30 09 2009

© Cindy Dyer. All rights reserved.


Wordless Wednesday

30 09 2009

© Cindy Dyer. All rights reserved.

Morning Glory

Viagra and Cialis

27 09 2009

Arghhhhhhhhh………yesterday I had 261 spams on this blog and all of them were advertising either Viagra or Cialis. They started doing this every single day this summer. Some days I have less than 30. Some days I average 56 or so. But yesterday….261! I don’t know why, but it irritates me something fierce and I’d like to pummel both of them. Are any of you getting spammed that much lately?

A look back at some little gems

27 09 2009

At long last, she blogs! It’s been several weeks since I posted on the blog—I apologize for my absence. I’ve had design work going in and out (not complaining, mind you), and lots of other tasks to complete. Plus, gardening season has slowed down quite a bit and I haven’t had a chance to get out to shoot what is still in bloom (not much!). I’ve been doing a slew of creative projects and will post about those soon. You’ll have to be patient until I can share them with you in early November!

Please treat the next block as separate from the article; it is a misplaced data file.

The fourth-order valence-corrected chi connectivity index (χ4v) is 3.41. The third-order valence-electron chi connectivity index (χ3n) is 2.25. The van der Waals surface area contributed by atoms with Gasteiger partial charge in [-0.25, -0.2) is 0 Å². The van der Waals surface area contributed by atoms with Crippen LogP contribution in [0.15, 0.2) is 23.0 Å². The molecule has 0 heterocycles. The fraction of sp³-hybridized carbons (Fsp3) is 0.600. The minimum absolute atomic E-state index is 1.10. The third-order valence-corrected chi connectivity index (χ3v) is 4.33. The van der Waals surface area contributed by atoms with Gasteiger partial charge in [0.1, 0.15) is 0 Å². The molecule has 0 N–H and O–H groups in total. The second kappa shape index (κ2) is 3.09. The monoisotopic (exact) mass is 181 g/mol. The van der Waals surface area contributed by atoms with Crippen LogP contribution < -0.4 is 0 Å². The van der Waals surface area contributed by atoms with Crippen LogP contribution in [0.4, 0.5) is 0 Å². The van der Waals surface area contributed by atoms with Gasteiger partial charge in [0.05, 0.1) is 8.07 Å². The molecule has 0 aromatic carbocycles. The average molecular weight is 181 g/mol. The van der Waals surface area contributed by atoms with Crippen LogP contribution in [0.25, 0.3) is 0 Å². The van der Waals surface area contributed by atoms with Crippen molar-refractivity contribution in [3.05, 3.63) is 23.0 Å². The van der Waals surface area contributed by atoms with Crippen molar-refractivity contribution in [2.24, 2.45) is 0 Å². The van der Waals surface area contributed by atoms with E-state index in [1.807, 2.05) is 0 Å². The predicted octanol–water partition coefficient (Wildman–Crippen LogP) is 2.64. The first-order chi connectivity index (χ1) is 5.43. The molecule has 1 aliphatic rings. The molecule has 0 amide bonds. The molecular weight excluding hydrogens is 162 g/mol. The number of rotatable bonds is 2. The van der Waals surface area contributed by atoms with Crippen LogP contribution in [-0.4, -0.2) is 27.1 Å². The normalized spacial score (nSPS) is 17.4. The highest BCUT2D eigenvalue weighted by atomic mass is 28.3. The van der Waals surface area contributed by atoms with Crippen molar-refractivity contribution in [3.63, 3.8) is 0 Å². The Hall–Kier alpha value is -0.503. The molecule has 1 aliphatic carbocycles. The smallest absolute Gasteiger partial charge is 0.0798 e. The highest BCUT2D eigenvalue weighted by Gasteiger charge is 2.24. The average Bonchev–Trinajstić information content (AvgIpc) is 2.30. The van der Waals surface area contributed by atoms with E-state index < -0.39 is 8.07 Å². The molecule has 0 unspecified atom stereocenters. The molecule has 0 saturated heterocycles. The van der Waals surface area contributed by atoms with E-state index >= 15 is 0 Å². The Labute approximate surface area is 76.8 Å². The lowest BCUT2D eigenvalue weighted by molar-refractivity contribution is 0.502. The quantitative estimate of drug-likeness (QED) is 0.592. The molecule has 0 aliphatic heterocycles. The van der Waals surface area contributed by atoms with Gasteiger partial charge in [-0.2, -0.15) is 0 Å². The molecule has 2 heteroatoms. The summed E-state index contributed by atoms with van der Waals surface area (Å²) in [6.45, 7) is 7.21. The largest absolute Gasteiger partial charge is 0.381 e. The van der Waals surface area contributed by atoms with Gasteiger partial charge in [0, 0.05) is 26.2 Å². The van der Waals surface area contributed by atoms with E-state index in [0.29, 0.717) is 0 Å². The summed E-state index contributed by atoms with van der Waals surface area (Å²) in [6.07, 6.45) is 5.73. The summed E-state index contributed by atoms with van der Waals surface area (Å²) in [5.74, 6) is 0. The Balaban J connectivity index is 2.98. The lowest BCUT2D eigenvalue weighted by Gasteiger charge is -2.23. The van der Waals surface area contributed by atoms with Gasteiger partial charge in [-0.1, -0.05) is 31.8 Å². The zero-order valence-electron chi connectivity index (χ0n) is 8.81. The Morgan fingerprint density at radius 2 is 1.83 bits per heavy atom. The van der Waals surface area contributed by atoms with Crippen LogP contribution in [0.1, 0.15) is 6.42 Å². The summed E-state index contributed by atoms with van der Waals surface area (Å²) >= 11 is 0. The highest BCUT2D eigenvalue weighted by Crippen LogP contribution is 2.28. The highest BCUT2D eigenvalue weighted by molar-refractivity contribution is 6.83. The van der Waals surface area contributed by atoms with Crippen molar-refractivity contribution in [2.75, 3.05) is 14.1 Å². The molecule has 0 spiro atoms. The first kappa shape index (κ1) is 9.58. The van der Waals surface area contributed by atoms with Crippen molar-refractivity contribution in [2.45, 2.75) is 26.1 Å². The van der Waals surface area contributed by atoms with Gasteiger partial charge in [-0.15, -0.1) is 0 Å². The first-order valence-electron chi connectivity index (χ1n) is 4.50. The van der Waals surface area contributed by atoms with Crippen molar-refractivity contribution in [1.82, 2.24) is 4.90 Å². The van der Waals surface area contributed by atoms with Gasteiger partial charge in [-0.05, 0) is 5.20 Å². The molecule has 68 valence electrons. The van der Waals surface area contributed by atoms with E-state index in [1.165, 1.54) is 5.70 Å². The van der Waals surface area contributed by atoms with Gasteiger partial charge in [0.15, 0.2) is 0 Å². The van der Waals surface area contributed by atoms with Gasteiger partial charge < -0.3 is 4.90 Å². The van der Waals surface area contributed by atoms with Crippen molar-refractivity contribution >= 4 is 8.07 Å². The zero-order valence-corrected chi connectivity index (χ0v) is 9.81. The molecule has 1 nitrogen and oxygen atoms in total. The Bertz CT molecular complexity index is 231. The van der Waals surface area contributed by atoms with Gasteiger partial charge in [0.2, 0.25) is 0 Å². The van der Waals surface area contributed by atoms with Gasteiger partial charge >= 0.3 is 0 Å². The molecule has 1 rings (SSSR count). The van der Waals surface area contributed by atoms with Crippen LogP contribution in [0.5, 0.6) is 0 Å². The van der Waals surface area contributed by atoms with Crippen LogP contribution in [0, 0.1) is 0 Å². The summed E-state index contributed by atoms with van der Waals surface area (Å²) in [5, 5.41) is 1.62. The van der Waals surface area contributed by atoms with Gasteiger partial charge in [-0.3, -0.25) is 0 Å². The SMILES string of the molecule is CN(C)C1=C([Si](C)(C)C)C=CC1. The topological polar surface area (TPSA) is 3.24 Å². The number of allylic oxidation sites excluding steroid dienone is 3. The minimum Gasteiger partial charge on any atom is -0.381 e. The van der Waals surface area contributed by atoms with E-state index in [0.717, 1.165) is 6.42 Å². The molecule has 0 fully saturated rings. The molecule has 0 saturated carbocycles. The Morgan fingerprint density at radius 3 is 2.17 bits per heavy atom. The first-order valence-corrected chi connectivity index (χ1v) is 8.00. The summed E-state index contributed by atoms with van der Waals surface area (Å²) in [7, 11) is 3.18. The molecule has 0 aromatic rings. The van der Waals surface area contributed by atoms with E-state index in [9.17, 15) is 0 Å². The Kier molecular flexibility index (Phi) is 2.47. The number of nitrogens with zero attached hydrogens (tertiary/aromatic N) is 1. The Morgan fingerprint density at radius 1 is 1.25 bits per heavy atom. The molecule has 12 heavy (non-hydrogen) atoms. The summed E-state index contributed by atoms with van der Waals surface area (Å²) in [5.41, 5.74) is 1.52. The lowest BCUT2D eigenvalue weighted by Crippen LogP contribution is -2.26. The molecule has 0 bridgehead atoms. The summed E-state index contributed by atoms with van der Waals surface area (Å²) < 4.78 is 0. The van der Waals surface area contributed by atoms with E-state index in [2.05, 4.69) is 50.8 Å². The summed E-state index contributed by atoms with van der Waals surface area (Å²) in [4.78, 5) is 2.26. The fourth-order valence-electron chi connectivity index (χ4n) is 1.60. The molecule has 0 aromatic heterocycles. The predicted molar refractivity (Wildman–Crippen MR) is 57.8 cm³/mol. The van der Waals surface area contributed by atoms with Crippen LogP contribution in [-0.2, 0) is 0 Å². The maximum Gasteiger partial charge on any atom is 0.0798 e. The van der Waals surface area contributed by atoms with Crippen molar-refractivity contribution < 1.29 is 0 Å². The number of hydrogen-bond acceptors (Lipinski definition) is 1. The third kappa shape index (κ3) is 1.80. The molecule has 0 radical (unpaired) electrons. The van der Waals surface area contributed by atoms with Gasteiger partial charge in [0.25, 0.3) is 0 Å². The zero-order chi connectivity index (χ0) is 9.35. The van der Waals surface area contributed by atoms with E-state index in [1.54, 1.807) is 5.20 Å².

Tomorrow baby Josie turns one years old and I’m heading off to Fredericksburg to wish her a happy one and I’m hoping to get some new photos of the birthday girl to post. I miss being out shooting, but work and other commitments beckon. I’ll promise to post new material shortly!

Check out Josie’s first debut on my blog here.
See Daddy’s little girl here.
View Josie “au naturel” in my studio here and with Mom & Grandma in the studio here.
See her when she was 147 days old here.
Check out our last studio session in June here, when she was eight months old.


Check out my updated Zenfolio!